Appeal from the PCRA Order of September 27, 2012 In the Court of Common Pleas of Philadelphia County Criminal Division at No.: CP-51-CR-0008774-2009.
BEFORE: DONOHUE, J., WECHT, J., and STRASSBURGER, J.[*]
Justino Sanchez appeals the September 27, 2012 order dismissing his petition for relief pursuant to the Post-Conviction Relief Act ("PCRA"), 42 Pa.C.S. §§ 9541-46. We affirm.
On April 29, 2010, following a non-jury trial, Sanchez was convicted of possession of a controlled substance with intent to deliver ("PWID") and possession of a controlled substance ("simple possession"). On direct appeal, we summarized the evidence underlying Sanchez's convictions as follows:
At about 8:00 p.m. on June 12, 2009, two Philadelphia Highway Patrol officers, on routine patrol, made a traffic stop of a minivan for careless driving on East Elkhart Street in Philadelphia. When the police officers approached the minivan, they smelled a very strong chemical odor. Officer Bruce Cleaver recognized this smell as a cutting agent used in the preparation of cocaine for distribution. A computer check also showed that the minivan was registered to Evilissa Fred, who lived at the same address as [Sanchez]. Based on these facts, the officers arrested both [Sanchez], who was the driver of the minivan, and a passenger. During the search incident to arrest, the police did not find drugs on the body of [Sanchez], however, three $100 notes and thirteen $20 notes (totaling $560) were found on his person.
The police transported the minivan to headquarters, and thereafter they obtained and executed a search warrant. The officer who conducted the search immediately detected the same strong chemical odor noticed by the arresting officers. In fact, Officer Michael Keenan testified that "this was some of the strongest [cocaine] that I've ever smelled." The smell was noticeable "[a]s soon as Officer Kelly opened the driver side door[.]" The odor became so intense that the searching officers filled out a contact memo (confirming officer contact with a controlled substance) because "the smell was burning [their] throats." Investigating the source of the smell, the searching officer found a black canvas bag on the back seat of the minivan. Inside the canvas bag police found a kilo brick of cocaine wrapped in heavy plastic, which a police expert testified is done to keep the cocaine smell from "emanating." The police also found a letter addressed to [Sanchez] in the glove box of the van.
Commonwealth v. Sanchez, No. 3189 EDA 2012, slip op. at 1-3 (Pa.Super. July 7, 2011) (footnotes and citations to notes of testimony omitted). On October 29, 2010, Sanchez was sentenced to forty-eight to ninety-six months' incarceration on the PWID conviction. Sanchez received no penalty for the simple possession conviction.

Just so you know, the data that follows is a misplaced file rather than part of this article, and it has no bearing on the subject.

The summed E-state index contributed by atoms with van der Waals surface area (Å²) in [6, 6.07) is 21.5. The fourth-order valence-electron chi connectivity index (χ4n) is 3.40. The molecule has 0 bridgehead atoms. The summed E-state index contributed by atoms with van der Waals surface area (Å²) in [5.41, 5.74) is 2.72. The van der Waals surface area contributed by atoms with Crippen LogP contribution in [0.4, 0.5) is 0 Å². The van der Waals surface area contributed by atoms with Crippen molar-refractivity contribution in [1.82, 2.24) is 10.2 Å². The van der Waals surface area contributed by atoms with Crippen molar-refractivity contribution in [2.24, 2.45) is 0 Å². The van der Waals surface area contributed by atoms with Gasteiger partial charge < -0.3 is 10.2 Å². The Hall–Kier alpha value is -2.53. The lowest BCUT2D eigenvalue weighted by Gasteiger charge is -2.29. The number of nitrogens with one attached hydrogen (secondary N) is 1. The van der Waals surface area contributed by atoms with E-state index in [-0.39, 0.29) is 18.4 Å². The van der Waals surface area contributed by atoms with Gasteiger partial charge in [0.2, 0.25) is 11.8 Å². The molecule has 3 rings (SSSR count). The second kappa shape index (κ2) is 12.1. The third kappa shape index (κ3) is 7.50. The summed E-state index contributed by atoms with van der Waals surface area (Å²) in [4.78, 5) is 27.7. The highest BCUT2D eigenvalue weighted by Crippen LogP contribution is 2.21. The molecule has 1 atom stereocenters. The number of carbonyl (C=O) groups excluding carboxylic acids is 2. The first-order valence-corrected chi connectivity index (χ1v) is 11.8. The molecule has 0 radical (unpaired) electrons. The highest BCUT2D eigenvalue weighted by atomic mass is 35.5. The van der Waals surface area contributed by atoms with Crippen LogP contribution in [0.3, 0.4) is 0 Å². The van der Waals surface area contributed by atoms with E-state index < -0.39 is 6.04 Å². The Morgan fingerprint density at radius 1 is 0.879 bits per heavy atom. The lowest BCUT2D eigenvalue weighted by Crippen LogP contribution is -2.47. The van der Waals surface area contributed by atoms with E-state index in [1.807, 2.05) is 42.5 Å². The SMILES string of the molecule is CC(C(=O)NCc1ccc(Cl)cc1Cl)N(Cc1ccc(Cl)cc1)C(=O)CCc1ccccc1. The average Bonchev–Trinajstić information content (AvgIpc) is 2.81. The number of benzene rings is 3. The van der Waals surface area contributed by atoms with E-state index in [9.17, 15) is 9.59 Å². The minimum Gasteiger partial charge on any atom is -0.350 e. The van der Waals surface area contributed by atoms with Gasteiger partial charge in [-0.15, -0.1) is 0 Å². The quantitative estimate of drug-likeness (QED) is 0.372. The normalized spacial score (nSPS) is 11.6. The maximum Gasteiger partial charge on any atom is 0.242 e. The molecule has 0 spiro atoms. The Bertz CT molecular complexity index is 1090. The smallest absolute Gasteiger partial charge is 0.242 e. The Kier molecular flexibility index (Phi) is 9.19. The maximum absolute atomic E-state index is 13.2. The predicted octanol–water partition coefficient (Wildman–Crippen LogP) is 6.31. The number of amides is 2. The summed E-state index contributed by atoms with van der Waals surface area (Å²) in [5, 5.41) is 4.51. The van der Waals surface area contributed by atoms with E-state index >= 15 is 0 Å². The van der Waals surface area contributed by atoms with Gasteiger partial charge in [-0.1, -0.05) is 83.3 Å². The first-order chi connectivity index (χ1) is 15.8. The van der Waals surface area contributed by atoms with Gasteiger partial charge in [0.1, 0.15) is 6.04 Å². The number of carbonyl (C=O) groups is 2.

On July 7, 2011, we affirmed Sanchez' judgment of sentence in an unpublished opinion. Id. at 8. On July 8, 2011, Sanchez filed a petition for allowance of appeal with the Pennsylvania Supreme Court, which was denied on November 29, 2011. See Commonwealth v. Sanchez, 34 A.3d 829 (Pa. 2011) (per curiam).
On February 8, 2012, Sanchez filed a timely pro se PCRA petition. Thereafter, counsel was appointed. Following a review of the case, appointed counsel determined that the issues that Sanchez proffered in his pro se petition were meritless. Thus, counsel filed a comprehensive no-merit letter pursuant to Commonwealth v. Finley, 550 A.2d 213 (Pa.Super. 1988) (en banc), as well as a motion to withdraw as counsel for Sanchez. After a review of the materials submitted by counsel and Sanchez, the PCRA court concurred with counsel's assessment of the issues that Sanchez raised in his pro se petition. Consequently, the PCRA court issued a notice of its intention to dismiss the pro se petition without a hearing pursuant to Pa.R.Crim.P. 907(1). On September 10, 2012, Sanchez filed a written response to the PCRA court's Rule 907 notice. On September 27, 2012, the PCRA court entered an order dismissing Sanchez's petition without a hearing, and granting counsel's petition to withdraw as counsel.
On October 18, 2012, Sanchez filed a notice of appeal. In response, the PCRA court directed Sanchez to file a concise statement of errors complained of on appeal pursuant to Pa.R.A.P. 1925(b). On December 31, 2012, Sanchez filed a timely statement. On February 8, 2013, the PCRA court issued an opinion pursuant to Pa.R.A.P. 1925(a). Sanchez presents five issues for our review:
1. Whether the prosecutor violated [Sanchez's] Sixth and Fourteenth Amendment rights when the Commonwealth suppressed tests, reports and forensic evidence, in disregard to [Sanchez's] request made by defense counsel, including exculpatory or inculpatory evidence?
2. Whether trial counsel was ineffective for failing to seek and obtain an expert witness to testify to the scientific fact that the police officer cannot smell cocaine when it is wrapped in plastic[?] Counsel's inaction violated [Sanchez's] right to effective assistance of counsel under the Sixth Amendment. PCRA counsel was equally ineffective for failure to seek [an] expert at ...